Republican presidential candidates met at the Ronald Reagan presidential library in Simi Valley, Calif., Wednesday evening for a televised debate.
Here are some key quotations.
RICK PERRY, TEXAS GOVERNOR
On Mitt Romney's jobs record:
He did a great job of creating jobs in the private sector all around the world. But the fact is, when he moved that experience to government, he had one of the lowest job creation rates in the country. The fact is while he has a good private-sector record, his public-sector record did not match that. As a matter of fact, we created more jobs in the last three months in Texas than he created in four years in Massachusetts.
On rivals' comments about him during the debate:
I kind of feel like the pinata here at the party.
On Social Security (government-run retirement plan):
It is a Ponzi scheme to tell our kids that are 25 or 30 years old today, you're paying into a program that's going to be there. Anybody that's for the status quo with Social Security today is involved with a monstrous lie to our kids, and it's not right.
On climate change:
Well, I do agree that there is -- the science is -- is not settled on this. The idea that we would put Americans' economy at -- at -- at jeopardy based on scientific theory that's not settled yet, to me, is just -- is nonsense. I mean, it -- I mean -- and I tell somebody, I said, just because you have a group of scientists that have stood up and said here is the fact, Galileo got outvoted for a spell.
MITT ROMNEY, FORMER MASSACHUSETTS GOVERNOR
On Perry's jobs record:
Texas is a great state. Texas has zero income tax. Texas has a right-to-work state, a Republican legislature, a Republican Supreme Court. Texas has a lot of oil and gas in the ground. Those are wonderful things, but Governor Perry doesn't believe that he created those things. If he tried to say that, well, it would be like Al Gore saying he invented the Internet.
On energy costs:
What the president can do is make sure we stop sending about $500 billon a year outside our country, in many cases to countries that are not real friendly with ours, to buy energy from other people. We are an energy rich nation and we're living like an energy poor nation and that can't go on.
On Federal Reserve Board Chairman Ben Bernanke:
I'd be looking for somebody new. I think Ben Bernanke has overinflated the amount of currency he has created.
MICHELE BACHMANN, MINNESOTA REPRESENTATIVE
On her promise to reduce gasoline prices to $2 a gallon:
Don't forget the day President Obama took office, gasoline was $1.79 a gallon. It's entirely possible for us to get back to inexpensive energy. The problem is energy is too high. Let's have a goal of bringing it down because every time gasoline increases 10 cents a gallon, there's $14 billion in economic activity that every American has taken out of their pocket.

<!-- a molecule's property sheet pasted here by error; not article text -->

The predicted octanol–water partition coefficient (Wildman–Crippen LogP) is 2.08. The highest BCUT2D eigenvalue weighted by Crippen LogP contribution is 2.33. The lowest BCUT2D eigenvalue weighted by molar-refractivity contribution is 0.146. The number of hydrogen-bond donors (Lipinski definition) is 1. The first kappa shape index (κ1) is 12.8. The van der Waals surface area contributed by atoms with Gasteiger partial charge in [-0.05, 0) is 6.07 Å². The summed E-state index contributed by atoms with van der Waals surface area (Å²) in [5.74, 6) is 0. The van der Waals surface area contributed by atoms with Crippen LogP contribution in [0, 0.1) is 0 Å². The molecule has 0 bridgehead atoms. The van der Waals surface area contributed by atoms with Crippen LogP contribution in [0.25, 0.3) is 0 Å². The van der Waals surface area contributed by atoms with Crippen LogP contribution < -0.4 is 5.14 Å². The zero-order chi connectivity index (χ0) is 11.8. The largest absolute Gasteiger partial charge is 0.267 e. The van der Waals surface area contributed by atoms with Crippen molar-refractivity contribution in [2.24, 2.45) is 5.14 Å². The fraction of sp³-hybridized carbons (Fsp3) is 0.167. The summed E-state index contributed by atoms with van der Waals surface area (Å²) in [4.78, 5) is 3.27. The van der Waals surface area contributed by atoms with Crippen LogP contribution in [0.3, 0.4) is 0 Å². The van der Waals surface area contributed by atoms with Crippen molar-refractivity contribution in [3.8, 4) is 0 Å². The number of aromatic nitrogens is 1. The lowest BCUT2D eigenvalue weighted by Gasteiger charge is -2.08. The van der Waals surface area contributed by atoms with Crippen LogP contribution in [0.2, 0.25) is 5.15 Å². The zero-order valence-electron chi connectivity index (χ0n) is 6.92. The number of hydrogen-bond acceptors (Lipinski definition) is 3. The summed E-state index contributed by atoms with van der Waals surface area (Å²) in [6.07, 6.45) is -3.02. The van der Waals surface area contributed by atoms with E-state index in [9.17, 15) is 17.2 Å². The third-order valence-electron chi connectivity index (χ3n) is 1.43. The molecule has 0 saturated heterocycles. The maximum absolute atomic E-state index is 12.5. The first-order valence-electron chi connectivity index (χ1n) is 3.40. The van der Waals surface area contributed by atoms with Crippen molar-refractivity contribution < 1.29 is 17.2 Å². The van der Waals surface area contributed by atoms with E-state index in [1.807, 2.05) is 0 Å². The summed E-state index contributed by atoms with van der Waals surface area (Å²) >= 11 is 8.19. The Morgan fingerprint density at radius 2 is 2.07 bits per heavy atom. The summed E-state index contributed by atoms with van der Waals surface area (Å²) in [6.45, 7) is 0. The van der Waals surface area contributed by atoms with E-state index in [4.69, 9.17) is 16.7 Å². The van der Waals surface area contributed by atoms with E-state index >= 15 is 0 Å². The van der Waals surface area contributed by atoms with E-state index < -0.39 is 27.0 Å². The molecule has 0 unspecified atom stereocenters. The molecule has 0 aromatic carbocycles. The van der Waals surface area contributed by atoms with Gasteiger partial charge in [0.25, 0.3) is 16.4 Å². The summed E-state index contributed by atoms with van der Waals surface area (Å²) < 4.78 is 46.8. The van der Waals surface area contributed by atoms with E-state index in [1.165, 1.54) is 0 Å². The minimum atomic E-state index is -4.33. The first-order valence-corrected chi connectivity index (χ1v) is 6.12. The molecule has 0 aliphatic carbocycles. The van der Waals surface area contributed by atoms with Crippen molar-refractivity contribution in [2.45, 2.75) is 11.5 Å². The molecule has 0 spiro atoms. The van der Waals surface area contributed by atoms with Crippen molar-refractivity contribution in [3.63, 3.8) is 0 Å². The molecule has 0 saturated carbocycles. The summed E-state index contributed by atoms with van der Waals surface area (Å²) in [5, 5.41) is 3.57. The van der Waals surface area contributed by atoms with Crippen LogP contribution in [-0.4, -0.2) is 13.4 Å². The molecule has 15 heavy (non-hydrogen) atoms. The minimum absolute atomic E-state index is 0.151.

On Obama's healthcare reform:
With all due respect to the governors, issuing an executive order will not overturn this massive law. This will take a very strong, bold leader in the presidency who will lead that effort.
On U.S. military strength:
As devastating as our economy is with the policies of Barack Obama, I think that he has actually weakened us militarily and with the United States presence globally.
JON HUNTSMAN, FORMER UTAH GOVERNOR
On his qualifications:
We've got to remember, that to beat President Obama, we have to have somebody who's been in the private sector, understands the fragility of the free market system, has been a successful governor as it relates to job creation, and knows something about this world. I've lived overseas four times, I've been an ambassador to my country three times, I think I understand that.
On candidates signing pledges:
I'd love to get everybody to sign a pledge to take no pledges. I have a pledge to my wife, and I pledge allegiance to my country, but beyond that, no pledges. I think it diminishes the political discussion. I think it jeopardizes your ability to lead once you get there.
On whether the Republican Party is becoming anti-science:
When you make comments that fly in the face of what 98 out of 100 climate scientists have said, when you call into question the science of evolution, all I'm saying is that, in order for the Republican Party to win, we can't run from science.
HERMAN CAIN, BUSINESSMAN, RADIO TALK SHOW HOST
On his plan for spurring growth:
Throw out the current tax code, a 9 percent tax on corporate income, our 9 percent tax on personal income and a 9 percent national sales tax. If 10 percent is good enough for God, 9 percent ought to be good enough for the federal government. This will replace all federal income taxes. ... It will also replace the payroll tax, so everybody gets some skin in the game.
NEWT GINGRICH, FORMER HOUSE SPEAKER:
We ought to control the border, we ought to have a legal guest worker program. We ought to outsource it, frankly, to American Express, Visa and MasterCard, so there's no counterfeiting, which there will be with the federal government.